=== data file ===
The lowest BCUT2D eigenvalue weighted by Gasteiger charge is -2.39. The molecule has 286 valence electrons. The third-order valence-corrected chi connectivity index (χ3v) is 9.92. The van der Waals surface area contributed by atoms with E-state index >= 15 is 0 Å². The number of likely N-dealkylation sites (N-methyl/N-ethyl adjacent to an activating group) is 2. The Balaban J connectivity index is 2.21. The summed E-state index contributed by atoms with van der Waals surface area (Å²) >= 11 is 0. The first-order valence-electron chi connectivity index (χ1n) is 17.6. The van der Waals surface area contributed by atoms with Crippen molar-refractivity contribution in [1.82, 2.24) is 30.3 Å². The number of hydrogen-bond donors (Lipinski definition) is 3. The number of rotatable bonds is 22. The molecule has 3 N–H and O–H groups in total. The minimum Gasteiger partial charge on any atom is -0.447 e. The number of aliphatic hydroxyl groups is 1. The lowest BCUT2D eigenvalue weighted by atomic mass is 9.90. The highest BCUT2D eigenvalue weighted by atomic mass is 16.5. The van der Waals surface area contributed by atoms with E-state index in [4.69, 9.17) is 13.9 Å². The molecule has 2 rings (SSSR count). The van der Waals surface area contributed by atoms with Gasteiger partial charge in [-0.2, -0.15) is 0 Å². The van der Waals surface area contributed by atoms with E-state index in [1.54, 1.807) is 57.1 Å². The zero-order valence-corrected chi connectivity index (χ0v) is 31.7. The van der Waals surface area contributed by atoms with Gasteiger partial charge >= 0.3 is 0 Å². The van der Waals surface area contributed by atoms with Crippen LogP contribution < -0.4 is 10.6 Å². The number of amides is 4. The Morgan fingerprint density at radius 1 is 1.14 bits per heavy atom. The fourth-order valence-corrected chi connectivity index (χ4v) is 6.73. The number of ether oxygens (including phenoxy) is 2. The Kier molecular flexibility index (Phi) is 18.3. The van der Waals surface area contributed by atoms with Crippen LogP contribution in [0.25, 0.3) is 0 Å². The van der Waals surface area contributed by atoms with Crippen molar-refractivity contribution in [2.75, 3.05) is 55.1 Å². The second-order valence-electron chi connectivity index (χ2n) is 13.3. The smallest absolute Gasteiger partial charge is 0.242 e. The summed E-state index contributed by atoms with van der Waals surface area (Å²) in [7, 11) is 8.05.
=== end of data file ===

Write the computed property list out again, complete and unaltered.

The lowest BCUT2D eigenvalue weighted by Gasteiger charge is -2.39. The molecule has 286 valence electrons. The third-order valence-corrected chi connectivity index (χ3v) is 9.92. The van der Waals surface area contributed by atoms with E-state index >= 15 is 0 Å². The number of likely N-dealkylation sites (N-methyl/N-ethyl adjacent to an activating group) is 2. The Balaban J connectivity index is 2.21. The summed E-state index contributed by atoms with van der Waals surface area (Å²) >= 11 is 0. The first-order valence-electron chi connectivity index (χ1n) is 17.6. The van der Waals surface area contributed by atoms with Crippen molar-refractivity contribution in [1.82, 2.24) is 30.3 Å². The number of hydrogen-bond donors (Lipinski definition) is 3. The number of rotatable bonds is 22. The molecule has 3 N–H and O–H groups in total. The minimum Gasteiger partial charge on any atom is -0.447 e. The number of aliphatic hydroxyl groups is 1. The lowest BCUT2D eigenvalue weighted by atomic mass is 9.90. The highest BCUT2D eigenvalue weighted by atomic mass is 16.5. The van der Waals surface area contributed by atoms with E-state index in [4.69, 9.17) is 13.9 Å². The molecule has 2 rings (SSSR count). The van der Waals surface area contributed by atoms with Gasteiger partial charge in [-0.2, -0.15) is 0 Å². The van der Waals surface area contributed by atoms with E-state index in [1.54, 1.807) is 57.1 Å². The zero-order valence-corrected chi connectivity index (χ0v) is 31.7. The van der Waals surface area contributed by atoms with Gasteiger partial charge >= 0.3 is 0 Å². The van der Waals surface area contributed by atoms with Crippen LogP contribution < -0.4 is 10.6 Å². The number of amides is 4. The Morgan fingerprint density at radius 1 is 1.14 bits per heavy atom. The fourth-order valence-corrected chi connectivity index (χ4v) is 6.73. The number of ether oxygens (including phenoxy) is 2. The Kier molecular flexibility index (Phi) is 18.3. The van der Waals surface area contributed by atoms with Crippen LogP contribution in [0.25, 0.3) is 0 Å². The van der Waals surface area contributed by atoms with Crippen molar-refractivity contribution in [2.75, 3.05) is 55.1 Å². The second-order valence-electron chi connectivity index (χ2n) is 13.3. The smallest absolute Gasteiger partial charge is 0.242 e. The summed E-state index contributed by atoms with van der Waals surface area (Å²) in [7, 11) is 8.05.